Pets & Wildlife

 Photo by MCM Photography

Photo by MCM Photography


Lost & Found Pets:

Please see take advantage of Lago Mar Nextdoor.  The site is unaffiliated with LMCL but can be a useful site for finding our beloved pets

You may also wish to check with Virginia Beach Animal Control or file found/missing report

with the Virginia Beach SPCA.

Containing Dogs & Cats

“No animal is permitted to run at large within the City. This includes both dogs and cats.”   Sec. 5-530

Pets in VB -  learn about Required Pet licensing, dog friendly parks and beach safety, and more!

 Photo by MCM Photography

Photo by MCM Photography





Poop Pollutes …. but it doesn’t have to.  

Please Scoop the Poop

do your part to keep our streets, yards, and trails clean.



Residents concerned about hawks in our area should visit the State of Virginia’s Department of

Game & Inland Fisheries. Hawks are raptors and the concern is that they may cause harm to our

smaller pets. Additional info and links can be found through the Virginia Beach City website.


Deer in an Urban Area

(from Dept. of Game & Inland Fisheries)

Deer are generally considered a nuisance when they are eating gardens or expensive landscaping

plants. The best way to solve this problem is to plant things deer don’t like to eat. This usually

includes plants like juniper, hawthorne, or other prickly/thorny plants. The next best way to prevent

them is to exclude them from coming at all.

  • Build a 5-8 foot fence around your garden. This is the single best method.
  • Have a dog roam your yard. Deer will usually not visit properties with dogs.
  • Loud noises or hazing sometimes works, but they can become accustomed to these activities.

      After trying these, you can also attempt to use chemicals which taste bad or smell bad (to the deer

anyway).  There are a variety of products that can be used to make the plants unpalatable. Most of these

have a pepper or sulfur-base. You can make your own out of cayenne pepper, rotten eggs, or

moth balls. Some of the commercially available products are supposed to last through a couple

of rain events, but most will wash off with the first rain.

     Products to scare the deer away generally contain coyote urine, sulfur, or human scents. You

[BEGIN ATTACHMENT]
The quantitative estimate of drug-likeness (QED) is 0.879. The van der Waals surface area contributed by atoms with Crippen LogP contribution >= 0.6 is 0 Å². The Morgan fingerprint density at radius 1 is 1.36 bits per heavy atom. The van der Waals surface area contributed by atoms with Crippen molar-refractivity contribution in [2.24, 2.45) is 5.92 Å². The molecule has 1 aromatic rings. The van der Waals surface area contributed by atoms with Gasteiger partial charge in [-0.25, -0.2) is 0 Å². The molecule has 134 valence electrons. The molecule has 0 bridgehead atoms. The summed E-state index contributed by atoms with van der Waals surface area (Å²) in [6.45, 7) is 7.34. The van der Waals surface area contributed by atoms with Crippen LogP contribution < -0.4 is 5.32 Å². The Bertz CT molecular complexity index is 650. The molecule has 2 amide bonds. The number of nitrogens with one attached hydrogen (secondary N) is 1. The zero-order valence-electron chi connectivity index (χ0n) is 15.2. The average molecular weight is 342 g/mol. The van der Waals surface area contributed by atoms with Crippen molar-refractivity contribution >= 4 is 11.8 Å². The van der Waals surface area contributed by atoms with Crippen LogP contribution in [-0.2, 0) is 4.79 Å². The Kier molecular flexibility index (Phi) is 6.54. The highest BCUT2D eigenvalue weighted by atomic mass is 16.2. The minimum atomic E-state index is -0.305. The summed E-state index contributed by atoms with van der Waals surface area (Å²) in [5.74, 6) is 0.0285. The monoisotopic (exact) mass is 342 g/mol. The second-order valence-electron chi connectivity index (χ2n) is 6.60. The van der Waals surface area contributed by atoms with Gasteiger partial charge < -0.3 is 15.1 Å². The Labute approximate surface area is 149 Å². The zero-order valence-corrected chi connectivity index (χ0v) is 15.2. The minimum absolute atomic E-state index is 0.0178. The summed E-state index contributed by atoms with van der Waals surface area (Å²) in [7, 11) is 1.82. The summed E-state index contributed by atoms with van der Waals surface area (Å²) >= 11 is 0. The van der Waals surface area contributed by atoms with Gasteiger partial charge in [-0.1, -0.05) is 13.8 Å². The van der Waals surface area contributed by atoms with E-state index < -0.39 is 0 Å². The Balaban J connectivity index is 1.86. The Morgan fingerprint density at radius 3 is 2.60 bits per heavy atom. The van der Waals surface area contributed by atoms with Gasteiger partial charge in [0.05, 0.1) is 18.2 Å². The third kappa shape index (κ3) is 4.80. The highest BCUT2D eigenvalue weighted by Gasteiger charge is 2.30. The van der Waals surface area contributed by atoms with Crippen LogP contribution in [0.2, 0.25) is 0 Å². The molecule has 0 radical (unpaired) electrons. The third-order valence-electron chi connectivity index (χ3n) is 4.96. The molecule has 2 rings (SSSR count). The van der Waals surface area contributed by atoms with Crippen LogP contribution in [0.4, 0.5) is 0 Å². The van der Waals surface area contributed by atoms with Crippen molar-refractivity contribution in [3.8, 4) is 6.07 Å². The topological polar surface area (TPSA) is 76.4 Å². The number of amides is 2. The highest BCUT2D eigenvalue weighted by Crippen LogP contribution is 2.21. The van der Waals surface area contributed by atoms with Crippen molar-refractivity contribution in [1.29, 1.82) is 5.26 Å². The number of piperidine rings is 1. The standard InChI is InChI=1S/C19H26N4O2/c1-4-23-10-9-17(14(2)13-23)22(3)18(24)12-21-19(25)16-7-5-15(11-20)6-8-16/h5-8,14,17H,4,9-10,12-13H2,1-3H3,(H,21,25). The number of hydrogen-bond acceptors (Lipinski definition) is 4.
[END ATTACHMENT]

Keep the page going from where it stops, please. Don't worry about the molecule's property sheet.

can try to make your own with human hair, soap, or perfume/cologne. There are also fertilizers

that are made from bio-solids that have shown some success, but they have a very bad odor,

even to humans.

Injured Deer

(from Dept. of Game & Inland Fisheries)

White-tailed deer fawns are born April through July, with the majority of births in June. Most does

will have one fawn each year, but occasionally twins or triplets are seen. From birth the fawns are

left alone while their mothers go off to feed. The mothers will stay away from the fawns to avoid

leading predators to their location. They will return at dusk and dawn to move and/or feed their


If you find a deer fawn:

  • Is the fawn injured (bleeding, broken bones, wounds, caught on a fence, etc.)?

If YES, contact your nearest wildlife veterinarian or rehabilitator for treatment.

If NO, it is normal for fawns of any age to be left alone all day. Never expect to see the

mother come back to the fawn while you are in the area. The mother will return to care

for it if you leave it alone. You can check back in 24-48 hours. The mother should have

moved the fawn. Never chase a fawn to capture it. Exception: if the mother is known to

be dead (you have seen the fawn near the body and know it to be the mother), contact a

state licensed deer rehabilitator in your area. Orphaned fawns will need to be cared for

until they are old enough to be released in early Fall.


Note: Each animal’s nutritional, housing and handling requirements are very specific and must be

met if they have any chance of survival. Raising a wild animal in captivity is illegal unless you have

a state permit. For information on how you can become a licensed wildlife rehabilitator, contact The

Wildlife Center of Virginia or the Virginia Department of Game and Inland Fisheries.

The information in this article was provided by THE WILDLIFE CENTER OF VIRGINIA,

P.O. BOX 1557, WAYNESBORO, VIRGINIA 22980. Phone 540-942-WILD; FAX 540-

943-WILD; Web site: E-mail address:

VA BEACH Animal control does not provide wildlife removal service but may remove injured or

sick animals for the safety of residents. For more information explore the Virginia Department of

Game and Inland Fisheries .